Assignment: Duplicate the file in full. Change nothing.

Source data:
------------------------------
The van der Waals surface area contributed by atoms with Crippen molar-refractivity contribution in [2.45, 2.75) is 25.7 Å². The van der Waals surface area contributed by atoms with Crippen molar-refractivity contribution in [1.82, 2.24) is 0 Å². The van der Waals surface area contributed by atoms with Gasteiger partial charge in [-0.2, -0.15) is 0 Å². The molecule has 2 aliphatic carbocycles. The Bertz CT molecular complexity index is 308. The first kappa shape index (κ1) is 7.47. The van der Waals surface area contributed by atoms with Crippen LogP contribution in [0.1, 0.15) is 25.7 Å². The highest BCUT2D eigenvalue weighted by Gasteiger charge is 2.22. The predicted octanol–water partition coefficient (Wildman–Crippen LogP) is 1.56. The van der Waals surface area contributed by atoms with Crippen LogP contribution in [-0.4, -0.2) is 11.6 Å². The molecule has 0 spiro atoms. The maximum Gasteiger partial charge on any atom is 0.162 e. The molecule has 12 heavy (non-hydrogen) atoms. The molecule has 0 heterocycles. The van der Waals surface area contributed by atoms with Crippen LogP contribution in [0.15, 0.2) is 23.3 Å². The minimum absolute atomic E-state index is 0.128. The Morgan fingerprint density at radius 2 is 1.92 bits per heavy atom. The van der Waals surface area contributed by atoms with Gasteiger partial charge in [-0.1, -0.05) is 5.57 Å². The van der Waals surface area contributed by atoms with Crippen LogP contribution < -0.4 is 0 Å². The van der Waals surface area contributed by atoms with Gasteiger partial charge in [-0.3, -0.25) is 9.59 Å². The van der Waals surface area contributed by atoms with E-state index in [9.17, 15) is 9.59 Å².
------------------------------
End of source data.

The van der Waals surface area contributed by atoms with Crippen molar-refractivity contribution in [2.45, 2.75) is 25.7 Å². The van der Waals surface area contributed by atoms with Crippen molar-refractivity contribution in [1.82, 2.24) is 0 Å². The van der Waals surface area contributed by atoms with Gasteiger partial charge in [-0.2, -0.15) is 0 Å². The molecule has 2 aliphatic carbocycles. The Bertz CT molecular complexity index is 308. The first kappa shape index (κ1) is 7.47. The van der Waals surface area contributed by atoms with Crippen LogP contribution in [0.1, 0.15) is 25.7 Å². The highest BCUT2D eigenvalue weighted by Gasteiger charge is 2.22. The predicted octanol–water partition coefficient (Wildman–Crippen LogP) is 1.56. The van der Waals surface area contributed by atoms with Crippen LogP contribution in [-0.4, -0.2) is 11.6 Å². The molecule has 0 spiro atoms. The maximum Gasteiger partial charge on any atom is 0.162 e. The molecule has 12 heavy (non-hydrogen) atoms. The molecule has 0 heterocycles. The van der Waals surface area contributed by atoms with Crippen LogP contribution in [0.15, 0.2) is 23.3 Å². The minimum absolute atomic E-state index is 0.128. The Morgan fingerprint density at radius 2 is 1.92 bits per heavy atom. The van der Waals surface area contributed by atoms with Gasteiger partial charge in [-0.1, -0.05) is 5.57 Å². The van der Waals surface area contributed by atoms with Crippen LogP contribution < -0.4 is 0 Å². The van der Waals surface area contributed by atoms with Gasteiger partial charge in [-0.3, -0.25) is 9.59 Å². The van der Waals surface area contributed by atoms with E-state index in [9.17, 15) is 9.59 Å².